PS 5-54 - Ranch sustainability assessment:  Integrating ecological, social, and economic monitoring information with a business planning process

Monday, August 8, 2011
Exhibit Hall 3, Austin Convention Center
Kristie Maczko, University of Wyoming, Sustainable Rangelands Roundtable, Fort Collins, CO, Stanley F. Hamilton, Idaho Dept. of Lands (retired), Boise, ID, John A. Tanaka, Department of Ecosystem Science and Management, University of Wyoming, Laramie, WY, Cindy Garretson-Weibel, Agribusiness, Wyoming Business Council, Cheyenne, WY, Michael Smith, Department of Renewable Resources, University of Wyoming, Laramie, WY, John E. Mitchell, USDA Forest Service, Rocky Mountain Research Station, Fort Collins, CO, Charles Stanley, USDA-NRCS-Cntsc, USDA Natural Resources Conservation Service, Fort Worth, TX, Gene Fults, USDA Natural Resources Conservation Service, Portland, OR, Doug Powell, Bureau of Land Management (retired), Washington, DC, Chuck Quimby, Rocky Mountain Region, USDA Forest Service, CO, Dick Loper, Wyoming State Grazing Board, Lander, WY, Larry Bryant, Bryant Ranches, Herndon, VA and J.K. "Rooter" Brite Jr., JA Ranch, Bowie, TX


Monitoring condition of soil, water, vegetation, wildlife, livestock production, and associated economics to align rancher’s business plan goals with capability of the ranch’s rangeland resources can improve viability and sustainability of family ranches.  Keeping ranchers on the land impacts well-being of rangeland-dependent communities and supports open space conservation, to the benefit of communities and the land.  With this in mind, the Sustainable Rangelands Roundtable (SRR), the Wyoming Business Council (WBC), Wyoming State Grazing Board (WSGB), University of Wyoming extension, Grazing Lands Conservation Initiative (GLCI), USDA Forest Service Rocky Mountain Research Station, Natural Resources Conservation Service, and several ranchers developed a process to integrate social, ecological and economic ranch monitoring with business planning.  This assessment framework focuses a 17-indicator ranch monitoring framework for ecological, economic and social sustainability.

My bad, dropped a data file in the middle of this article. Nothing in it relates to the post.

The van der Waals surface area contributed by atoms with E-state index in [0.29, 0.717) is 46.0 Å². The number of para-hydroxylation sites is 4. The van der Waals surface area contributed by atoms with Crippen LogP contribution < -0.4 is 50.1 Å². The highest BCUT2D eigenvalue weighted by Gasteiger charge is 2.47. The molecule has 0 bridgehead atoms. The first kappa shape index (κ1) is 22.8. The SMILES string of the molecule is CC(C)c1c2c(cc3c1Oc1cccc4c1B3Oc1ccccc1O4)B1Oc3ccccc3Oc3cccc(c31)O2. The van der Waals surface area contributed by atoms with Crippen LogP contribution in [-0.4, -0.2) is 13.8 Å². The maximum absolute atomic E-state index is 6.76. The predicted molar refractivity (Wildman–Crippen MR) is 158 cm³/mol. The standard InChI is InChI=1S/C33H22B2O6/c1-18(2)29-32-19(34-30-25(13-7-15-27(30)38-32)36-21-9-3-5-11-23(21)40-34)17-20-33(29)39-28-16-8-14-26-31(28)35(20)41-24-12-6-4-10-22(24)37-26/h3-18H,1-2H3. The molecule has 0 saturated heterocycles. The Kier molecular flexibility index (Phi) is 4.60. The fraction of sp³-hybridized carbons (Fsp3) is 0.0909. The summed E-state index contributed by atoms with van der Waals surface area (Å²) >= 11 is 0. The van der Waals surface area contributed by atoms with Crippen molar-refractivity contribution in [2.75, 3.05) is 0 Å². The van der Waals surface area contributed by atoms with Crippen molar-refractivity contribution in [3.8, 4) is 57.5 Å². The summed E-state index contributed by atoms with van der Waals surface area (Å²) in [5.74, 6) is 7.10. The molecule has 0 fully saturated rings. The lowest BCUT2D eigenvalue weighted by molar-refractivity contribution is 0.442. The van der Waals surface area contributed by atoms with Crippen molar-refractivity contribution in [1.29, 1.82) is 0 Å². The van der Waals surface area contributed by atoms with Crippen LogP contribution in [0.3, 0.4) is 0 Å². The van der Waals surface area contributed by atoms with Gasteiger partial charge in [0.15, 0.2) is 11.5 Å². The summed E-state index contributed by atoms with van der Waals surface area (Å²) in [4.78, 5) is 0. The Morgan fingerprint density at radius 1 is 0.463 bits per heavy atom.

Indicators are attributes that can be directly measured and assessed to detect changes and trends.  SRR ranch assessment indicators address: soil stability and bare ground; availability of surface water and water volume; species composition of plant communities, invasive species, fire, and riparian areas; wildlife populations, domestic meat produced and harvestable material production; profit from livestock production and each product produced, as well as visitor use information for applicable recreational enterprises; technical assistance and continuing education received, and protection of special values.  


The SRR ranch sustainability assessment framework has been reviewed by land management agency personnel, university extension specialists, producer groups, and environmental groups through a series of symposia and workshops.  The process is featured in a sustainable ranch management guidebook available online at

This ranch assessment framework emphasizes use of ranch monitoring to inform goals elaborated in ranchers’ business plans and conservation plans.  University of Wyoming, GLCI and WSGB staffs are working with ranchers to implement ecological ranch sustainability monitoring using the 17 SRR ranch assessment indicators.  The WBC provides ranchers with a detailed guide to developing a ranch business plan and also works with ranchers to help with creation of a formal business plan for their ranch.  The SRR process for evaluation of rangeland ecosystem services as alternative income streams for operation diversification has also been incorporated into the ranch sustainability assessment process.  While ranchers have successfully implemented monitoring and planning advocated by this framework, the most informative results will become available in the long term as trends in ecological, social, and economic elements of ranch sustainability become evident.

Copyright © . All rights reserved.
Banner photo by Flickr user greg westfall.